April 3 - I am very hungry this morning. We heard that Hanover is being shelled. The bugs are eating us alive but I am praying to God for better days to come. I know He will see me through because of my talk with my Lord and Savior before I went to sleep.

April 4 - We are out for roll call at 8:20. We came in the hut and had some bread and coffee. The Jerry's had inspection and are worried that our troops will find us this way. We are given Red Cross parcels--one to every three men. So the Lord has answered my prayers again.

April 5 - The Red Cross has made me feel better. I have been sick for two days. Sergeant McMillan has been taking good care of me. We said the Lord's Prayer together--news is good.

April 6 - I feel much better today. I went to A. G. M. P. to get rid of my bugs. We walked two miles but didn't do any good. There was an air raid at 5:00. There are bombers overhead. A lot of Jerry planes are up there but it didn't take long for them to come back down.

April 8 - We received more Red Cross boxes last night--927 in all.  We will have two boxes to every three men. Everybody is very happy so we had some Jerry soup at 5:30. The soup was good for a change. At 9:00 PM orders came to move out in half hour. One more Red Cross parcel for 15 men and some clothing to take with us. It is 11:00 PM and I am still up. We are having a prayer meeting while we wait.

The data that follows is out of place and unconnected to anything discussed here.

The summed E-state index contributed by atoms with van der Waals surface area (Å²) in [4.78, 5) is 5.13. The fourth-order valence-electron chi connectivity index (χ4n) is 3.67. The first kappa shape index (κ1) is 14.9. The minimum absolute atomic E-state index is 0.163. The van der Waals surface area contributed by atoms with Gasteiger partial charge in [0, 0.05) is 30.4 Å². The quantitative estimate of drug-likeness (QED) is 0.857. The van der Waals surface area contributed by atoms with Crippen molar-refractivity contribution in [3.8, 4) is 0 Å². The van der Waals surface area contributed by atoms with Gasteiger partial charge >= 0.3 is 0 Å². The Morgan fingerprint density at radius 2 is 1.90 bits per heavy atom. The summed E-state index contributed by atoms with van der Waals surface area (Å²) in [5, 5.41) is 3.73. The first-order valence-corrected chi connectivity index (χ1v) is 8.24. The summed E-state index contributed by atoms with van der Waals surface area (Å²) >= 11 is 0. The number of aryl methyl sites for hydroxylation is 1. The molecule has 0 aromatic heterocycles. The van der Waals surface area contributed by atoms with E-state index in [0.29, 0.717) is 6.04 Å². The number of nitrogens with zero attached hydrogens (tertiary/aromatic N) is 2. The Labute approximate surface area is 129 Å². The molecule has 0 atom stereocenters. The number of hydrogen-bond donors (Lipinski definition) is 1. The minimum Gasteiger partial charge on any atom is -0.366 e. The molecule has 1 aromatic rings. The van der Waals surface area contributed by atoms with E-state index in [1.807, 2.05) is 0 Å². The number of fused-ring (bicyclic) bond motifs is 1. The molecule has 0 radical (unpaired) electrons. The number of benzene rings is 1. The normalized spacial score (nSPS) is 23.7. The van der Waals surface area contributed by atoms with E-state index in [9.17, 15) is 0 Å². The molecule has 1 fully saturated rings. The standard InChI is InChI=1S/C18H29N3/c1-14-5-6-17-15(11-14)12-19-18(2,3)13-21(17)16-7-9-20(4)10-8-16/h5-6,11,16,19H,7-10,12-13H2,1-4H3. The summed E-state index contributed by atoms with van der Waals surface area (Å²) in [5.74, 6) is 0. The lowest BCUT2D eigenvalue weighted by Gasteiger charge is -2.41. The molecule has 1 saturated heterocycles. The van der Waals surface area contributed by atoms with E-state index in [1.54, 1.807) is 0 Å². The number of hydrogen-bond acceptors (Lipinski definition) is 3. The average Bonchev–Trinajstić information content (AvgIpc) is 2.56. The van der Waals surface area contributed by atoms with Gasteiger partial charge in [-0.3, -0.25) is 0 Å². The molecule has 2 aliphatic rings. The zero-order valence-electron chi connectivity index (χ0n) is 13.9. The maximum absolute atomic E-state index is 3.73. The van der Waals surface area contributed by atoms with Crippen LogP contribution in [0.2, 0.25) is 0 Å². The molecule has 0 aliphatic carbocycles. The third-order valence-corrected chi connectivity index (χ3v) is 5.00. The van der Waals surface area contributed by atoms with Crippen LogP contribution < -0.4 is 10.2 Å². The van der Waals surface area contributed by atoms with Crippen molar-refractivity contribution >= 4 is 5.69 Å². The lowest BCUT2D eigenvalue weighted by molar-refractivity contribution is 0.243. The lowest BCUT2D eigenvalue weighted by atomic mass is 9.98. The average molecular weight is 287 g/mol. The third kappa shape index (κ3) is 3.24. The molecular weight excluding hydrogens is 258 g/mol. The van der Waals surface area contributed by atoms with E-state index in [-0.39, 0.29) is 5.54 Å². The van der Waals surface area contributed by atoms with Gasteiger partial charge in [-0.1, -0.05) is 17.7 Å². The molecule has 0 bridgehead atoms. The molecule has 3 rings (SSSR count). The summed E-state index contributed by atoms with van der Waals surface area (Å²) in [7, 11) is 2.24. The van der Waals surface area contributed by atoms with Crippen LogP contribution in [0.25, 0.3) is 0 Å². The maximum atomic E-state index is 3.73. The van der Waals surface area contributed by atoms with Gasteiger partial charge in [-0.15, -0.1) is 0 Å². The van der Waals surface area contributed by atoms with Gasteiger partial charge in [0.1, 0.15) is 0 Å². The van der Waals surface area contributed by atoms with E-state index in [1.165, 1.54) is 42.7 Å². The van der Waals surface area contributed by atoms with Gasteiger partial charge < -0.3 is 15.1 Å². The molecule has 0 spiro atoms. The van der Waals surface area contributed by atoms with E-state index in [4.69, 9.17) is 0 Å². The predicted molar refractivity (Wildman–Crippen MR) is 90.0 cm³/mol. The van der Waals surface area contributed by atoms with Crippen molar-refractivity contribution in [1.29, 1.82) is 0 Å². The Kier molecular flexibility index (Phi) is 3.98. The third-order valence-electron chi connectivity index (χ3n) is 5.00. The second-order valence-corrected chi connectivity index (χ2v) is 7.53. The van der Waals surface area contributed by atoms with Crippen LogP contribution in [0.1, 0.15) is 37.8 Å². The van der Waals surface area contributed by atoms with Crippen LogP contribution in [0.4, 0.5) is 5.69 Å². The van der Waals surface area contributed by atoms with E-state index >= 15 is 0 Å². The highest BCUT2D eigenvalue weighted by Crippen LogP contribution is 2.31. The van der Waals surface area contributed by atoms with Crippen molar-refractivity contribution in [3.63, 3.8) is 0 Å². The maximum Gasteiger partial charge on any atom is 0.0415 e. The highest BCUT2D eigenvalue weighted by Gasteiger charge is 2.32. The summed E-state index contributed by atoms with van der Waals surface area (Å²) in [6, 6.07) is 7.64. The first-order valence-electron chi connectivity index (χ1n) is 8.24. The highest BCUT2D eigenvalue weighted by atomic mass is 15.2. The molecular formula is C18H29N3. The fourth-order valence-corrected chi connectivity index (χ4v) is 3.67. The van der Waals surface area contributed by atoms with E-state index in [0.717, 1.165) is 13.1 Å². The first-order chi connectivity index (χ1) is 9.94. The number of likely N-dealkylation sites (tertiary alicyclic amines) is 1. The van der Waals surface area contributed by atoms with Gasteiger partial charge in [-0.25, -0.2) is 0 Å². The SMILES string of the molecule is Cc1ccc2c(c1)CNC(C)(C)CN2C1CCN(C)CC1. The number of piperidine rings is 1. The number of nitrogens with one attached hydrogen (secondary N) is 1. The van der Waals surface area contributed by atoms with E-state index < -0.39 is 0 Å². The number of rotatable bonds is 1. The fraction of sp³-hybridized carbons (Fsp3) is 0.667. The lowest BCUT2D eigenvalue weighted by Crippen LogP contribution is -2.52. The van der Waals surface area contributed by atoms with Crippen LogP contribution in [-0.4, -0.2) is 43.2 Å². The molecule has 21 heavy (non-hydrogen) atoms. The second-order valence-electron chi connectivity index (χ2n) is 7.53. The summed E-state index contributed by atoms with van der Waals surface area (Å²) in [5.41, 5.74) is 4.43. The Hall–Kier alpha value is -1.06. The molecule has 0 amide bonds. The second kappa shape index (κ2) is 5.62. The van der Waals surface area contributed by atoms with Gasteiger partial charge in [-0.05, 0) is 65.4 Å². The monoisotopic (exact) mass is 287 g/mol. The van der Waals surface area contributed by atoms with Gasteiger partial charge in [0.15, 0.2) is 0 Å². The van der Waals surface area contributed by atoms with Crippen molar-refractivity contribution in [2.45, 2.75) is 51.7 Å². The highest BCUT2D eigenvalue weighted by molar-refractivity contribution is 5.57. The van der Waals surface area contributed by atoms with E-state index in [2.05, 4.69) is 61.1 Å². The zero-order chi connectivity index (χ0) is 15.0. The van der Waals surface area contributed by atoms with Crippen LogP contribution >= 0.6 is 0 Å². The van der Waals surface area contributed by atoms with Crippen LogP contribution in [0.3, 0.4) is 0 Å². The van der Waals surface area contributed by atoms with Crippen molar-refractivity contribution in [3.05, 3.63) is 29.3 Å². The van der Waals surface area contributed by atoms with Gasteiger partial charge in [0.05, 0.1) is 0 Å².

April 9 - It is 2:00 AM and we are still waiting to move. So we will have another prayer meeting. I am going to lead in prayer this time. We are told that we will not move tonight.

April 10 - 7:30 AM is roll call. We had a breakfast of coffee, bread, butter and meat. I feel very good now. The news is very good. Our tanks are only twelve miles away. I don't know if we will move or not. They don't know where to take us. I am hoping and praying that we will be free in the next 48 hours.

"A NOTE BY ROCKY" April 9, 1945